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Subaru Levorg Sport Tourer review

2015 - 2022 (change model)
Parkers overall rating: 3.5 out of 53.5
” No-nonsense estate replaces Legacy Tourer “

At a glance

Price new £29,495 - £33,465
Used prices £7,121 - £22,234
Road tax cost £180 - £240
Insurance group 17 - 20
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Fuel economy 32.6 mpg
Range 515 miles
Miles per pound 4.8
View full specs for a specific version

Available fuel types


Pros & cons

  • Well-built
  • Accomplished handling
  • Practical
  • Mismatched cabin
  • Not cheap to buy or run
  • CVT gearbox can hamper overtaking
  • Long distance refinement

Written by Lawrence Cheung Published: 6 June 2019 Updated: 6 June 2019


This oddity is the replacement for the well-respected Subaru Legacy Tourer, but since that name is still used in other countries, the Japanese firm had to come up with a new moniker. That’s the reason you’re reading the Subaru Levorg Sport Tourer review.

Just one engine and gearbox on offer

But the weirdness doesn’t stop there: this is one difficult car to pigeonhole. Its rivals, broadly speaking, are mid-sized estates such as the Volvo V60, Ford’s Focus Estate and the SEAT Leon ST.

None of those are available with a blend of all-wheel drive, 1.6 petrol engine and CVT automatic gearbox, though. And with the Levorg, that’s the only combo on offer.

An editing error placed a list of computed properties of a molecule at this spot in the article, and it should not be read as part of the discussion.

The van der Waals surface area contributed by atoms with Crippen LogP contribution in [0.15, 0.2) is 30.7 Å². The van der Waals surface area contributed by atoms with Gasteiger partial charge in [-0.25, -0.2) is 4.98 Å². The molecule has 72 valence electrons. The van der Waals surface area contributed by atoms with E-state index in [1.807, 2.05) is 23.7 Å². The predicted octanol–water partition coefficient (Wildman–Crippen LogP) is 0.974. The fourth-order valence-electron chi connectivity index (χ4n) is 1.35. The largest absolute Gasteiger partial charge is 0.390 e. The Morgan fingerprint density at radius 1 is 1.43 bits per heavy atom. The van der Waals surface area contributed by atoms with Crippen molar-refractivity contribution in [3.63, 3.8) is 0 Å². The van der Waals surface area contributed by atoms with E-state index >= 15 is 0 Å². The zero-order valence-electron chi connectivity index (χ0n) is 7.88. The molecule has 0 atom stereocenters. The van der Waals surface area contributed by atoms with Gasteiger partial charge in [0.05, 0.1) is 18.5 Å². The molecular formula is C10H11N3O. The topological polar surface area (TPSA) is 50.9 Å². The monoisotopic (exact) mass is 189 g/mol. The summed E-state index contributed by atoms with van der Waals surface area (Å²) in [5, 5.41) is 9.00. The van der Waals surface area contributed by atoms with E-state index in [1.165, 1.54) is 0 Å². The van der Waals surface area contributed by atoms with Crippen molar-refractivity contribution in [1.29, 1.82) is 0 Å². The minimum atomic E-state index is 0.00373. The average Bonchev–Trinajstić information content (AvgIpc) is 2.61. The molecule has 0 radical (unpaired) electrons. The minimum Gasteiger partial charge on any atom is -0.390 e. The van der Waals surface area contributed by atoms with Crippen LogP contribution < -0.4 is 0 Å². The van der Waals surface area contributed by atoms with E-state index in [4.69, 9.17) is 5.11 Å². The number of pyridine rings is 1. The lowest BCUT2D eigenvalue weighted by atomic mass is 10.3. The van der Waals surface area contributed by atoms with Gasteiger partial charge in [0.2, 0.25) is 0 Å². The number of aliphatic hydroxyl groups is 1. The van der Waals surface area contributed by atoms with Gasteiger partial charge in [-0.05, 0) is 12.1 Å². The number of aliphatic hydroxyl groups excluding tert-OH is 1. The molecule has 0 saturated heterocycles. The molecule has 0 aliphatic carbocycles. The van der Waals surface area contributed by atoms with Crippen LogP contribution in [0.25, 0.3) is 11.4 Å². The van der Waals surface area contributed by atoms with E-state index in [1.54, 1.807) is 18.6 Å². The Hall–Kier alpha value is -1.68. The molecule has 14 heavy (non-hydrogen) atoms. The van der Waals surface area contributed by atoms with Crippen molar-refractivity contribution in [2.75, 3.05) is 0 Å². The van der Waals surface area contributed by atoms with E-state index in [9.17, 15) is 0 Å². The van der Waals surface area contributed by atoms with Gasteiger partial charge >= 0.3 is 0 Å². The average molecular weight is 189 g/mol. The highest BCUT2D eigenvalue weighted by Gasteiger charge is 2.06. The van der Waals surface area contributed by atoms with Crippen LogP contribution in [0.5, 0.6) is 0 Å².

So who on earth is this car for? The firm expects around 500 customers per year will buy one, and they’ll predominantly pay cash outright. Leasing isn’t a factor here because

Subaru struggles to make the finances work, so monthly payments will be far higher than cars of rival size and performance. It’s a car for those with cash but no aspirations to stand out, and it’s definitely one you can rely upon.

Capable, practical and safe

Under the skin is a chassis shared with the high-performance Subaru WRX STI, albeit with a smaller, lesser-powered (and thus far more efficient) petrol engine under that distinctive vented bonnet.

That means it’s capable in terms of handling, but it’s also a practical car with many clever features. Its boot is huge with a low loading height and flat floor. There are lots of safety systems installed and a new infotainment system borrowed from the bigger Outback takes pride of place in the cabin.

Not great on fuel or tax

But there are drawbacks too, especially in terms of running costs. With a 1.6-litre petrol engine pulling such a large car, fuel economy is never going to be fantastic in a world of torquey diesels. It’s a similar story with tax, because the Levorg emits a fair amount of CO2 as well.

Its cabin, while improved, is also roundly out-styled by competitors’ even if it does feel like it’ll survive a nuclear war. We loved the STI-derived front seats, though.